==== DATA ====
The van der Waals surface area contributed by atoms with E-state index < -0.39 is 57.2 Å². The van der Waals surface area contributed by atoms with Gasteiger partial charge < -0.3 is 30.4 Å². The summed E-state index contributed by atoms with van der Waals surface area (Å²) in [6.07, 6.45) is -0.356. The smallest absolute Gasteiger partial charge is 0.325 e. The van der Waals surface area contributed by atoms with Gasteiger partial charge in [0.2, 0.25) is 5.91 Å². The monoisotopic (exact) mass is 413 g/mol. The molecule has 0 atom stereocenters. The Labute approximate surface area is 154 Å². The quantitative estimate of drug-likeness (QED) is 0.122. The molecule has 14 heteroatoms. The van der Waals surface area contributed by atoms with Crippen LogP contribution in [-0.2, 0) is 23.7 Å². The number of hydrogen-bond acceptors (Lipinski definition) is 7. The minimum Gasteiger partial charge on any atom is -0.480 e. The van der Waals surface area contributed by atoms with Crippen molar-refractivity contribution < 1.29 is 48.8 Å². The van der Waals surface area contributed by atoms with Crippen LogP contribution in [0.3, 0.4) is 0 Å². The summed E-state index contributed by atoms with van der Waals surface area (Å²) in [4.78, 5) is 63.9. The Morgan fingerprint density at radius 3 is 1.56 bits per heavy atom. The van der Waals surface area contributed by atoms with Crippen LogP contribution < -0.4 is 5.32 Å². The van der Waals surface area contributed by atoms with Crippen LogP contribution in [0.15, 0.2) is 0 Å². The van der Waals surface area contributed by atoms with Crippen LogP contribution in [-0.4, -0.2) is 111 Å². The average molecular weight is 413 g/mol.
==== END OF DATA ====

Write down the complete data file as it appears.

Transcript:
The van der Waals surface area contributed by atoms with E-state index < -0.39 is 57.2 Å². The van der Waals surface area contributed by atoms with Gasteiger partial charge < -0.3 is 30.4 Å². The summed E-state index contributed by atoms with van der Waals surface area (Å²) in [6.07, 6.45) is -0.356. The smallest absolute Gasteiger partial charge is 0.325 e. The van der Waals surface area contributed by atoms with Gasteiger partial charge in [0.2, 0.25) is 5.91 Å². The monoisotopic (exact) mass is 413 g/mol. The molecule has 0 atom stereocenters. The Labute approximate surface area is 154 Å². The quantitative estimate of drug-likeness (QED) is 0.122. The molecule has 14 heteroatoms. The van der Waals surface area contributed by atoms with Crippen LogP contribution in [-0.2, 0) is 23.7 Å². The number of hydrogen-bond acceptors (Lipinski definition) is 7. The minimum Gasteiger partial charge on any atom is -0.480 e. The van der Waals surface area contributed by atoms with Crippen molar-refractivity contribution < 1.29 is 48.8 Å². The van der Waals surface area contributed by atoms with Crippen LogP contribution in [0.3, 0.4) is 0 Å². The summed E-state index contributed by atoms with van der Waals surface area (Å²) in [4.78, 5) is 63.9. The Morgan fingerprint density at radius 3 is 1.56 bits per heavy atom. The van der Waals surface area contributed by atoms with Crippen LogP contribution < -0.4 is 5.32 Å². The van der Waals surface area contributed by atoms with Crippen LogP contribution in [0.15, 0.2) is 0 Å². The van der Waals surface area contributed by atoms with Crippen LogP contribution in [-0.4, -0.2) is 111 Å². The average molecular weight is 413 g/mol.